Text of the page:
4. John Accural

    I have a real challenge with the label of “Artificial Intelligence”. Artificial Intelligence is not one until it becomes self-aware (sentient). Until that time comes, saying “AI” is in my opinion more of a marketing term than anything else. At this time, I prefer to define it as a set of technologies which is able to aggregate data and present it in a way to facilitate the process of decision making. To allow for fully autonomous weapons to take action on decisions which are made based on weighed statistical data analysis and normalization is akin to playing a “smarter” version of Russian Roulette. Even if we ever reach a level where machines are self-aware, they should always be nothing more than tools aiding the decision making process of humans – people in this case who are tasked with “pressing the button” to either launch or defer the launch of a weapon. Some of the greatest battles and resistance wars – from the Battle of Thermopylae, to the partisan resistance in various countries occupied by the nazis in WWII had no “statistical” business of being fought – yet people did and people defeated enemies with far superior resources. Sometimes the best decisions are made based on “gut feel”, not computational analysis.

    • Tom Jonezz

      AI has surged massively in the recent (<5) years because computing power reached a threshold where they're able to learn on their own. i.e. Machine Learning.
      Machine learning is essentially instead of a programmer telling the computer exactly what to do, we feed the computer a ton of data let it figure out on their own via trial and error (hence the increased computing power required.) This is how Youtube is able to make accurate video suggestions, or how Facebook suggests ads specific to you. This is why all the tech companies wants your data. What do you think you're doing when filling out those "prove that you're not a robot" questionnaires? That's right. Teaching a robot to recognize those images.
      This is where China's advantage comes in. Huge population + Lack of privacy laws = Machine learning paradise. Many Chinese companies are already kicking western company's ass when it comes to AI. Only the biggest privacy offenders like Google, Facebook, and Amazon are putting up a fight. You can even see that Apple is falling behind with Siri compared to its competitors.

  5. Jacek Krasko

    According to Gartner:
    “China and the US will be neck-and-neck for dominance of the global market by 2025. China which will account for 21 % of global AI power, ahead of the US on 20%. However, the US wins in terms of AI revenue (22 % vs 19 %). The third largest market is predicted to be Japan with 7 %”

    As regards the number of Industrial AI market:
    A new report from GSMA Intelligence forecasts that China is poised to lead the global Industrial AI market and could have as many as 4.1bn of the 13.8bn global AI Reve estimated to exist by 2025.

    • Tom Jonezz

      Likewise, it’s no surprise that armies around the world are eager to lead the way into the new frontier of transhumanism, generals and war leaders have always sought any means to give their army the upper hand over an opponent.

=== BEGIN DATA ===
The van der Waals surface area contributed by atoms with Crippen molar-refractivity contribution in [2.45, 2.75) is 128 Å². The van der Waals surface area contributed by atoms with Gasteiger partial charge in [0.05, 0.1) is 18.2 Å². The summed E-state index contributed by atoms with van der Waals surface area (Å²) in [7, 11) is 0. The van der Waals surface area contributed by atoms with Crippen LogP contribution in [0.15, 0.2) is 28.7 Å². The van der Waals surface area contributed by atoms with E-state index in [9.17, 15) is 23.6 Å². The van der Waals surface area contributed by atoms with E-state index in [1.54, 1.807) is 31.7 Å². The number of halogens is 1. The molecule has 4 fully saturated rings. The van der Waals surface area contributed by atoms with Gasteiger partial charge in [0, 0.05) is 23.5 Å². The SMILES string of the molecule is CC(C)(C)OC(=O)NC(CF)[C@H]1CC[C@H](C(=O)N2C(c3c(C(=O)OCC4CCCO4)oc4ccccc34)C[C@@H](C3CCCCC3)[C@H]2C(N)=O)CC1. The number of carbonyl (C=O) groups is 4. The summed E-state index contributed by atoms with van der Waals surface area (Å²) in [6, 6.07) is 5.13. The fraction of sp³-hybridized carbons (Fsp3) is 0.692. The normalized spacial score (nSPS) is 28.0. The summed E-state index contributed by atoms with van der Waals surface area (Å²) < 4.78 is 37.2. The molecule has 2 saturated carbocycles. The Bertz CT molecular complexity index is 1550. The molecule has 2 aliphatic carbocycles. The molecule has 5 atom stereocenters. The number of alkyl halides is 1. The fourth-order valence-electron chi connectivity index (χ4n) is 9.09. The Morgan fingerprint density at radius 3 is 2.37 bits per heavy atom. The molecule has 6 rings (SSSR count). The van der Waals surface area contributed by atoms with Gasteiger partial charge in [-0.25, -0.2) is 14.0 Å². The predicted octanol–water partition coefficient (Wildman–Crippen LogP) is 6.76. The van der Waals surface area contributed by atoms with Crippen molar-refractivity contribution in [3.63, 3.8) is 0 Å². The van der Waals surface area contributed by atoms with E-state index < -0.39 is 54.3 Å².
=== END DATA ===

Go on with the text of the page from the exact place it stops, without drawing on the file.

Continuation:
The US Defense Advanced Research Projects Agency (DARPA) has come right out and said that humans “[were] the weakest link in Defense systems.” Some examples of DARPA’s research into transhumanist technologies include allowing humans to convert plant matter to glucose, threat detection through optical implants, and even a way for humans to cling to the surface of a flat wall the way lizards do.

      • Norbert Biedrzycki  

        Actual artificial intelligence. People don’t really grasp how dangerous it really is. Ever play a game against someone using an aimbot and notice how they aren’t 10 or 50 or even 100% better than the best players in the lobby, they are winning by a factor of 10?

    • Guang Go Jin Huan

      Not sure about this, but I got the impression that he as a person with real power today seizes the opportunity to shift the focus onto a highly speculative technology as defining power in the future to distract from his moves with real implications today. As in “I’m just a humble human compared to this technology, it has way more influence than me, he who brings it to this (distopian/distant) level rules, not me. I wouldn’t, so let’s open source it”.
      I’m convinced that ML combined with big data has some insane transformational power, but for the people in power right now it’s consequences might bring more problems than opportunities. That’s why the doomsday scenario seems so tempting, because it’s hard to refute and if at all distant enough that it probably doesn’t have any consequences for them.
      I would be carefull with anyone in power right now forming strong opinions for the doomsday scenario, if they appear to have some profit from it (attention, distraction, founding, etc)

  6. Check Batin

    Will be fascinating to see if the scaling problems can be overcome – MIT described it as potentially an inverse Moore’s law

  7. Oscar2


    The Midas touch of the digital age.
    It is worth to predict an increase in demand by ………. for strong computing units. -:)